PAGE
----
How to Take Creatine:

If your high school athlete decides to take Creatine, make sure they are doing it safely and informed.

  • Buy a high quality product in the creatine monohydrate form from a high quality manufacturer. This is the most expensive form, but worth it. Most kids are probably buying a cheap, low-quality blend. You can buy it in capsule form or powder.
  • More is not better- take the correct dosage. Never take more than 3-5 grams per day. Manufacturers recommend 20-25 grams per day, but 3-5 grams per day is plenty sufficient to improve muscle levels. Anything above 5-grams may cause problems, or cannot be stored and will just be excreted by the kidneys.
  • Creatine absorption appears to be stimulated by insulin, so ingest the supplements with a snack of carbohydrates or protein.
  • If you are taking it, make sure you are working with a quality trainer, coach, or doctor who knows how to correctly use it in appropriate doses for teenagers.
  • Stop if you recognize any negative or uncomfortable side effects.
  • Take 3-5 grams per day for 8-10 weeks then take a month off.

Alternative to Creatine

Most types of supplements should be discouraged by parents and coaches. The top supplements taken by high schoolers are creatine, protein powder, and caffeine stimulants. Creatine is natural and also produced by the body, so may be a better choice of a supplement for adolescents than many others. Whey protein might be a good alternative, and is a fairly safe alternative.

Check out my post: Is Whey Protein Safe for Teenage Athletes? for best tips and suggestions.

Athletes should check in with their doctor and get blood work done to see if everything is normal and healthy before using any supplements. Be sure to let your doctor know of any health conditions you have and other medications and supplements you are taking.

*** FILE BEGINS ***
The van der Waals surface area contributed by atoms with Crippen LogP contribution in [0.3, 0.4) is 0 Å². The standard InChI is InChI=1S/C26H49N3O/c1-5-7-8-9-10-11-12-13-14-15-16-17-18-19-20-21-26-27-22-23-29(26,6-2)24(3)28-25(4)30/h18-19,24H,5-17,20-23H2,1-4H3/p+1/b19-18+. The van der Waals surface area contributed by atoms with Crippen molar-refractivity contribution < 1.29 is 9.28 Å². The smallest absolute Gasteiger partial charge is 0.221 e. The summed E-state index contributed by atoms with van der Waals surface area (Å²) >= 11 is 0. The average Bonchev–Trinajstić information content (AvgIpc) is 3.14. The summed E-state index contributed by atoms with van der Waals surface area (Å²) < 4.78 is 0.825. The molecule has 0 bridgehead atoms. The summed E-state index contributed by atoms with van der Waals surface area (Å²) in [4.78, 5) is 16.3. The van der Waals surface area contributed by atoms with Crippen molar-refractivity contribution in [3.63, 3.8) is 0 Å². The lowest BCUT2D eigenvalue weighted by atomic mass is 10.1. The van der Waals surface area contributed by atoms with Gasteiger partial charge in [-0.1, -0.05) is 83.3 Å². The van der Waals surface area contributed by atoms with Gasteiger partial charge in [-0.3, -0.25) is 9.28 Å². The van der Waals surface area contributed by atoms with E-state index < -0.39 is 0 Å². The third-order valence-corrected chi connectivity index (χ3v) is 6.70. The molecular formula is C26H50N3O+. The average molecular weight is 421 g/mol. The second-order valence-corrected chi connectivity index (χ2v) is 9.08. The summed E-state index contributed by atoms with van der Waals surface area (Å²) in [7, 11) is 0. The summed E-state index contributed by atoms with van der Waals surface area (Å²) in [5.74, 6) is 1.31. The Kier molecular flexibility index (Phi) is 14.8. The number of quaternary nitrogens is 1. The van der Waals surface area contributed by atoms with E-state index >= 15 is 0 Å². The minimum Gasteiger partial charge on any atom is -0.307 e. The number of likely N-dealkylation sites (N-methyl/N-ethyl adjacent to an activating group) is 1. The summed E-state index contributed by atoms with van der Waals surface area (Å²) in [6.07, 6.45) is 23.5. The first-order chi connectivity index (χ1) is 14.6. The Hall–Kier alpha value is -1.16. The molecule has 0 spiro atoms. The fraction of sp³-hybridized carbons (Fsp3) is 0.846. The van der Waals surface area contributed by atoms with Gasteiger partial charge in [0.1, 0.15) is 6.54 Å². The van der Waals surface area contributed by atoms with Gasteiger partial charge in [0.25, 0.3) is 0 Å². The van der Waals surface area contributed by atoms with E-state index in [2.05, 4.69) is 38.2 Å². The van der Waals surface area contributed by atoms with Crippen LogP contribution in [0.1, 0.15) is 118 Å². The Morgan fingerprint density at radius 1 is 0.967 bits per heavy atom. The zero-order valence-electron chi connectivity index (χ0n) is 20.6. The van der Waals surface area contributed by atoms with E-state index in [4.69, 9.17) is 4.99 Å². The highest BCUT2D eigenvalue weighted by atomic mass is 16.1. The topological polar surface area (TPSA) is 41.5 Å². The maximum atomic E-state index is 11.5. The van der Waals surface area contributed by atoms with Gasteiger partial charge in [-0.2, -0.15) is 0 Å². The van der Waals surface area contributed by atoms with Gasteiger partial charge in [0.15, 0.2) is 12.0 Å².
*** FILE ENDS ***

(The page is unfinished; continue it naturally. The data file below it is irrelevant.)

More Related Questions Regarding Creatine:

Is Creatine OK for Teenagers? I often approve of creatine use in adults. I’m hesitant to recommend it to any teenagers due to lack of research and the risk of affecting growing and developing bodies. If you think you need creatine to give you that competitive edge, make sure you are training hard and eating a balanced diet, then we’ll talk.

What Age Can Kids Take Creatine? Again, I would hesitate to recommend creatine to younger athletes. We don’t know if the benefits are helpful or harmful while adolescents are still growing and developing. However, it has been used as a medication for certain health conditions in children and may be safe. I don’t think most children and teenagers need or would benefit from the small improvements that come from creatine. Starting after high school is a safer time to start.

Does Creatine Have Side Effects? There have been anecdotal reported side effects from creatine use such as dehydration, muscle cramps, gastrointestinal discomfort, muscle strains, nausea, seizures, kidney and liver problems, and acute weight gain. Overall, more research is needed.

How Fast Does Creatine Work? After 6-8 weeks of taking an appropriate dose of creatine AND regular strength and conditioning training, you should see a small percentage of increased muscle strength benefits (creatine supplementation may not work for all individuals).

How Much Water Should I Drink with Creatine? Creatine may cause dehydration in some individuals. Focus on water throughout the day and drink a few extra cups of water.

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See Also:


Academy of Nutrition and Dietetics. “Supplements and Ergogenic Aids for Athletes.” Written by Sarah Klemm, RDN, CD, LDN October 4, 2018.

Krause’s Mahan, L. Kathleen., et al. Krause’s Food & the Nutrition Care Process. 13th ed., Elsevier, 2012.

By Katherine Harmer, RDN

Katherine Harmer, RDN

I'm a Registered Dietitian Nutritionist with a love for coaching others to success in their health goals, especially teenage athletes. Tennis was my sport of choice in high school. Now I'm a little bit older, a little bit smarter, and a little bit worse at tennis.